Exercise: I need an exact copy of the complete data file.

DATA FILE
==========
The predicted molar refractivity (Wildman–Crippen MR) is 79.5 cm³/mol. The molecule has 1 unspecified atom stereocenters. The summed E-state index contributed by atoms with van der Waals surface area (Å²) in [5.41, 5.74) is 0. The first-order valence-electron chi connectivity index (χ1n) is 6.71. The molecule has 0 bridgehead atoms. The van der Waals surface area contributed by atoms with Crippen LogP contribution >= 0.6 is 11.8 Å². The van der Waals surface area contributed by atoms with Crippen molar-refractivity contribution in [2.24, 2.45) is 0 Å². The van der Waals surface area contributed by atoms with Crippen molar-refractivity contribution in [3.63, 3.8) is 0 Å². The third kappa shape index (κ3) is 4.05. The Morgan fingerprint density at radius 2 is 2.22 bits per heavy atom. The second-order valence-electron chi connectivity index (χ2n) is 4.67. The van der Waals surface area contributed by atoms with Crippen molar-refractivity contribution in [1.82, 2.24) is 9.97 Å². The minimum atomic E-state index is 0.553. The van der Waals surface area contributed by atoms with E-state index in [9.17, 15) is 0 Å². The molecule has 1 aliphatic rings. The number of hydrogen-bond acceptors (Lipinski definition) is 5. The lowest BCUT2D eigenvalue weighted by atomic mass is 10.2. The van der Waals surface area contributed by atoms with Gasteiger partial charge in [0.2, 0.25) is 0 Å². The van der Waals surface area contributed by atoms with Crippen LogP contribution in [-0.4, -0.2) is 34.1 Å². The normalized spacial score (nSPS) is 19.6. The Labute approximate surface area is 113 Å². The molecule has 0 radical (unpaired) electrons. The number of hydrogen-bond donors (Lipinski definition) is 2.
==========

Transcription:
The predicted molar refractivity (Wildman–Crippen MR) is 79.5 cm³/mol. The molecule has 1 unspecified atom stereocenters. The summed E-state index contributed by atoms with van der Waals surface area (Å²) in [5.41, 5.74) is 0. The first-order valence-electron chi connectivity index (χ1n) is 6.71. The molecule has 0 bridgehead atoms. The van der Waals surface area contributed by atoms with Crippen LogP contribution >= 0.6 is 11.8 Å². The van der Waals surface area contributed by atoms with Crippen molar-refractivity contribution in [2.24, 2.45) is 0 Å². The van der Waals surface area contributed by atoms with Crippen molar-refractivity contribution in [3.63, 3.8) is 0 Å². The third kappa shape index (κ3) is 4.05. The Morgan fingerprint density at radius 2 is 2.22 bits per heavy atom. The second-order valence-electron chi connectivity index (χ2n) is 4.67. The van der Waals surface area contributed by atoms with Crippen molar-refractivity contribution in [1.82, 2.24) is 9.97 Å². The minimum atomic E-state index is 0.553. The van der Waals surface area contributed by atoms with E-state index in [9.17, 15) is 0 Å². The molecule has 1 aliphatic rings. The number of hydrogen-bond acceptors (Lipinski definition) is 5. The lowest BCUT2D eigenvalue weighted by atomic mass is 10.2. The van der Waals surface area contributed by atoms with Gasteiger partial charge in [0.2, 0.25) is 0 Å². The van der Waals surface area contributed by atoms with Crippen LogP contribution in [-0.4, -0.2) is 34.1 Å². The normalized spacial score (nSPS) is 19.6. The Labute approximate surface area is 113 Å². The molecule has 0 radical (unpaired) electrons. The number of hydrogen-bond donors (Lipinski definition) is 2.